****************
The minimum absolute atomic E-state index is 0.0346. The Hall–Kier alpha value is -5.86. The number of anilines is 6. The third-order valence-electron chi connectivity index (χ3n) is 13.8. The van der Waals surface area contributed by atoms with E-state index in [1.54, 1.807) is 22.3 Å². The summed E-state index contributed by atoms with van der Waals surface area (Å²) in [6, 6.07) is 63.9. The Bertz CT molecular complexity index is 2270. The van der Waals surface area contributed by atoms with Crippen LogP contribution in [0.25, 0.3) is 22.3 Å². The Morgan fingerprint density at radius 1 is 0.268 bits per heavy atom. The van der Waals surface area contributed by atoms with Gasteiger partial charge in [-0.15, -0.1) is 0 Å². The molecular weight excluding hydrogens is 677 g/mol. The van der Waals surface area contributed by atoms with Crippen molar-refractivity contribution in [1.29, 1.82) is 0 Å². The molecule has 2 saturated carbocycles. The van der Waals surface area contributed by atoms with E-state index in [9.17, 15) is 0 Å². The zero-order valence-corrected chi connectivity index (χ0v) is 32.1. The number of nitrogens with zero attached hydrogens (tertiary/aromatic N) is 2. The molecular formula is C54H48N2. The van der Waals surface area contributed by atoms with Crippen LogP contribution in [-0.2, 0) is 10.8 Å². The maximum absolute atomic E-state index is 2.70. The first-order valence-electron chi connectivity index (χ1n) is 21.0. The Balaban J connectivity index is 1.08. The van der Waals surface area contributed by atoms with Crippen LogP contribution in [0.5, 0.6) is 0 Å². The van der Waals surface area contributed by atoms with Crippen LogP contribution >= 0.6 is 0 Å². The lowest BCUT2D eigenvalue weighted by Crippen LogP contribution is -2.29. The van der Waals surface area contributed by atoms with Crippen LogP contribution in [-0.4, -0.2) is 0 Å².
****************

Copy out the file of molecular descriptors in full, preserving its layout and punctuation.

The minimum absolute atomic E-state index is 0.0346. The Hall–Kier alpha value is -5.86. The number of anilines is 6. The third-order valence-electron chi connectivity index (χ3n) is 13.8. The van der Waals surface area contributed by atoms with E-state index in [1.54, 1.807) is 22.3 Å². The summed E-state index contributed by atoms with van der Waals surface area (Å²) in [6, 6.07) is 63.9. The Bertz CT molecular complexity index is 2270. The van der Waals surface area contributed by atoms with Crippen LogP contribution in [0.25, 0.3) is 22.3 Å². The Morgan fingerprint density at radius 1 is 0.268 bits per heavy atom. The van der Waals surface area contributed by atoms with Gasteiger partial charge in [-0.15, -0.1) is 0 Å². The molecular weight excluding hydrogens is 677 g/mol. The van der Waals surface area contributed by atoms with Crippen molar-refractivity contribution in [1.29, 1.82) is 0 Å². The molecule has 2 saturated carbocycles. The van der Waals surface area contributed by atoms with E-state index in [9.17, 15) is 0 Å². The zero-order valence-corrected chi connectivity index (χ0v) is 32.1. The number of nitrogens with zero attached hydrogens (tertiary/aromatic N) is 2. The molecular formula is C54H48N2. The van der Waals surface area contributed by atoms with Crippen LogP contribution in [-0.2, 0) is 10.8 Å². The maximum absolute atomic E-state index is 2.70. The first-order valence-electron chi connectivity index (χ1n) is 21.0. The Balaban J connectivity index is 1.08. The van der Waals surface area contributed by atoms with Crippen LogP contribution in [0.5, 0.6) is 0 Å². The van der Waals surface area contributed by atoms with Crippen LogP contribution >= 0.6 is 0 Å². The lowest BCUT2D eigenvalue weighted by Crippen LogP contribution is -2.29. The van der Waals surface area contributed by atoms with Crippen LogP contribution in [-0.4, -0.2) is 0 Å².